While National Freedom Day is not a federal holiday, President Harry Truman acknowledged it in 1949 and encouraged the public to reflect on its importance.
What makes Black History Month significant?
Woodson felt that it was crucial for young African Americans to be aware of and take pride in their cultural background. He stated, “The lack of knowledge about one’s ancestors’ accomplishments results in a loss of motivation, which can only be obtained through the study of biography and history.”
According to Dionne Grayman, who specializes in facilitating school discussions on race, the nation can only progress beyond racial division through acknowledging the truth, taking responsibility, and ultimately achieving reconciliation.
Dan Hirschman, an assistant professor of sociology at Brown University in Rhode Island, believes that the ignorance of the history of racism and the tendency to ignore the brutalities of racial violence in the US have led to resentment towards the civil rights movement. This resentment is fueled by organizations like right-wing media and white supremacists, he added.
How to celebrate Black History Month?
The 2023 Black History Month theme of “Black Resistance” has been selected by the Association for the Study of African American Life and History. To celebrate, various organizations, such as the ASAALH and the National Museum of African American History and Culture, offer online events for those who cannot attend in person.
The NAACP provides businesses with tips on how to properly observe Black History Month.
For those looking to educate themselves on Black history, King suggests utilizing resources such as blackpast.org, the Black History 101 Mobile Museum, and reading books like “A Black Women’s History of the United States” and “From Slavery to Freedom.”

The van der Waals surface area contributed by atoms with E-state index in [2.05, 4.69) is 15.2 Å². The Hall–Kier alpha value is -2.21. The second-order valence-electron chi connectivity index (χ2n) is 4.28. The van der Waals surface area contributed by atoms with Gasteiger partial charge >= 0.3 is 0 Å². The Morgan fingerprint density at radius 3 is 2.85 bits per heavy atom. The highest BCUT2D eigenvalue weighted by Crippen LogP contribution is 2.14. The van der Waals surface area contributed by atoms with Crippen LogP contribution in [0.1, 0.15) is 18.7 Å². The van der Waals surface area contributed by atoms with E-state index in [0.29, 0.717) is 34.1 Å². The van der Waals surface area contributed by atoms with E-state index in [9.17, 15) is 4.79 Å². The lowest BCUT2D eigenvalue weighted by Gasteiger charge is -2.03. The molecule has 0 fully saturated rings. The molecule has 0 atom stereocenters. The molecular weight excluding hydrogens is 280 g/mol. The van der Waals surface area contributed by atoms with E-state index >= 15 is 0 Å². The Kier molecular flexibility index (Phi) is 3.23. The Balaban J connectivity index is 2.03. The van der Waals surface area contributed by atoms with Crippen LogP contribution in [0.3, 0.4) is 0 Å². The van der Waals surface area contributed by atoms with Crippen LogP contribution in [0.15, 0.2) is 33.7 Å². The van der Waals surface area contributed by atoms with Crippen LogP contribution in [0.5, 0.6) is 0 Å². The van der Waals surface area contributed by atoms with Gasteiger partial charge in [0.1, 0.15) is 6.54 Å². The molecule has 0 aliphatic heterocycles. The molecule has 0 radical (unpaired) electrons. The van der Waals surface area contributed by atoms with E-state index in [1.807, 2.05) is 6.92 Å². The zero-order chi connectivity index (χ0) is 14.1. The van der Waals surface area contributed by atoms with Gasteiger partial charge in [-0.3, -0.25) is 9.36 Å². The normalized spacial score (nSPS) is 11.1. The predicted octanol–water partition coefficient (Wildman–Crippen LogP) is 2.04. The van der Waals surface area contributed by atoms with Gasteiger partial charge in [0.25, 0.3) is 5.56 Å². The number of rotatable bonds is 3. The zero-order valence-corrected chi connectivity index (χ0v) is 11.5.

King emphasized the importance of teaching Black history from Black perspectives and offered seven principles for educators to consider when teaching Black history.
- Power, oppression and racism
- Black agency, perseverance and resistance
- Africa and the African diaspora
- Black joy and Black love
- Black identities – other than heterosexual, Christian, middle-class Black men
- Black historical contention and the problematic aspects of Black history
According to Hirschman, a key area of focus should be gaining a precise knowledge of the Reconstruction era, following the Civil War, to enhance Americans’ comprehension of current forms of racialized violence such as mass incarceration. He emphasized the significance of acknowledging the numerous ways in which racism is ingrained in America’s fundamental structures.
“It’s definitely deeply worked into the structure of the country,” he said.
According to Grayman, a staff developer at Morningside Center for Teaching Social Responsibility in New York City, the teaching of Black history should extend beyond the confines of February. As a former English teacher, she believes it is important to incorporate more works by Black authors such as James Baldwin into the literary canon.
Grayman emphasized that the important historical contributions of Black individuals should be integrated into the overall curriculum.